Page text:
Exercise and Menopause
FOR YEARS I was a guest speaker at Champneys Health Spa in Tring, talking about exercise and the ageing process. Ninety per cent of the attendees were women, which isn't unexpected in a health spa. During that time, I learned a lot of things about women and quite a few things that I didn't particularly want to know!
More often than not, the topic of menopause would take over the discussion, with every woman having their own opinion and some even believing that they were experts on the subject.
Although I read about menopause when the mogul Oprah Winfrey was battling her battle, I learned more at Champneys to understand that the changes can be subtle over time. A woman may not even realise she's entering the peri-menopausal stage until her periods stop. So, if they don't know or recognise the subtle changes, how can they possibly let men know?
For many women, menopause is a negative spiral: weight gain, diminished attractiveness, low self-esteem, diminished motivation, and helpless resignation, and how that can constantly impact self-image problems.
It was a challenging task to guide them back to the subject of exercise and the ageing body, but I did. I believe everyone's lives should include significant activity for their general health. When I don't follow my regular schedule, I notice the difference it makes to mine.
The average woman will live the last third of her life after menopause. Starting an exercise regimen in peri-menopause can significantly impact and improve how these years are lived. Exercise can be a particularly effective therapy for easing menopausal symptoms.
Although exercise hasn't been shown to lessen menopausal symptoms like night sweats and hot flashes, regular exercise can enhance your quality of life, reduce stress, and help women maintain a healthy weight.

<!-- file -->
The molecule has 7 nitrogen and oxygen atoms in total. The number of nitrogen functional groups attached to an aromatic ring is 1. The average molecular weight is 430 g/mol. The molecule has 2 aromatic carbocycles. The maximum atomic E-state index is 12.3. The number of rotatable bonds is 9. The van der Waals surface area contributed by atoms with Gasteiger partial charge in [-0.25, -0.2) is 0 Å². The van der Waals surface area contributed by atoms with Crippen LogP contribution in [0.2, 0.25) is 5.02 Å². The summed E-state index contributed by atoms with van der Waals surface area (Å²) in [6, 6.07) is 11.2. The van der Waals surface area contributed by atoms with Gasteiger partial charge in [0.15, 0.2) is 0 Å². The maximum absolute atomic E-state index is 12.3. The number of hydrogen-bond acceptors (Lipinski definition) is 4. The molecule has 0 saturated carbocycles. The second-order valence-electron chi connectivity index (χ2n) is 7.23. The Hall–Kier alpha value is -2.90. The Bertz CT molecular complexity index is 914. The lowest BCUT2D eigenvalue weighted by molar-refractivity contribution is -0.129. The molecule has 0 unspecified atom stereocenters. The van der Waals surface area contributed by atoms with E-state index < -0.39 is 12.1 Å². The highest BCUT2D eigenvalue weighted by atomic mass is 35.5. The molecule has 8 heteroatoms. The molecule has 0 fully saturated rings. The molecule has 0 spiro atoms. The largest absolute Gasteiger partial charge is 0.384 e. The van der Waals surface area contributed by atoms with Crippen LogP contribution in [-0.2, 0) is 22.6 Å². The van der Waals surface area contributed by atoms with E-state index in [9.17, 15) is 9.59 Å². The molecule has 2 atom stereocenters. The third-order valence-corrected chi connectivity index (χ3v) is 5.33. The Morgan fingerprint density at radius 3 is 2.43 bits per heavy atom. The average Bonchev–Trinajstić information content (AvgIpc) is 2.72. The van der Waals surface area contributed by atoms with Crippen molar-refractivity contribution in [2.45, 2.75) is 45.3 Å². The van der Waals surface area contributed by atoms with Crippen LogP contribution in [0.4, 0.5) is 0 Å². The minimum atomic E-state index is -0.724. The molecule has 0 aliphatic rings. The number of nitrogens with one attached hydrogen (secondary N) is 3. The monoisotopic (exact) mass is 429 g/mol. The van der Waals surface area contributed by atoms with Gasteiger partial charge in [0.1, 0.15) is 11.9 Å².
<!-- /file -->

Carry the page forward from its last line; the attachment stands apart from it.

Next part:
When it comes to exercise for peri-menopausal and menopausal women, there needs to be a graded approach to exercise - a balance between intensity and resistance training. The Super-A Midlife Fitness programme is what women need when it comes to exercise. It puts the muscles under enough strain to encourage a strengthening response, and cardiovascular endurance. It combines restorative yoga and breath work to create a balanced exercise regime.
Why is exercise crucial during peri-menopause and menopause?
It has numerous advantages during and after menopause, including avoiding gaining weight. Around menopause, women frequently experience muscle loss and abdominal fat increase. Regular exercise can aid in preventing weight gain.
Almost all of the ladies who finished the Super-A Midlife Fitness programme reported that it lessened the symptoms of menopause: their anxiety decreased, their mood improved, their self-esteem increased, and their hot flushes diminished.
They said that the exercises within the programme were ones you would want to do and include in your daily routine. It was simpler to stick to and reminded you how exercising makes you feel good.
Even if you currently workout regularly, the Super-A regimen will make exercising more intriguing. The combination of aerobic and resistance training ensures that you get the most significant benefit from it.
Resistance training is frequently associated with weights (and it certainly can be), but water resistance is a total body workout involving every sinew and fibre of your body. Additionally, water resistance training such as Kun-Aqua will burn more calories than land-based exercises. It will help to increase muscle mass, improve flexibility and mobility and fortify bones against the onset of osteoporosis (a common problem following menopause).
JUMPGA is the safest form of land-based cardio, taking away up to 80% of the pressure on your joints whilst increasing heart rate. Thanks to this, your heart and circulatory system stay healthy and operate at their best. It has been calculated that 20 minutes of cardio doing JUMPGA is the equivalent of running for an hour.
Both exercises within the Super-A Midlife Fitness programme: Kun-Aqua and Jumpga ,have been shown to aid in improving mental health, which can be a severe problem for women during this stage of life. The ladies at Champneys love it.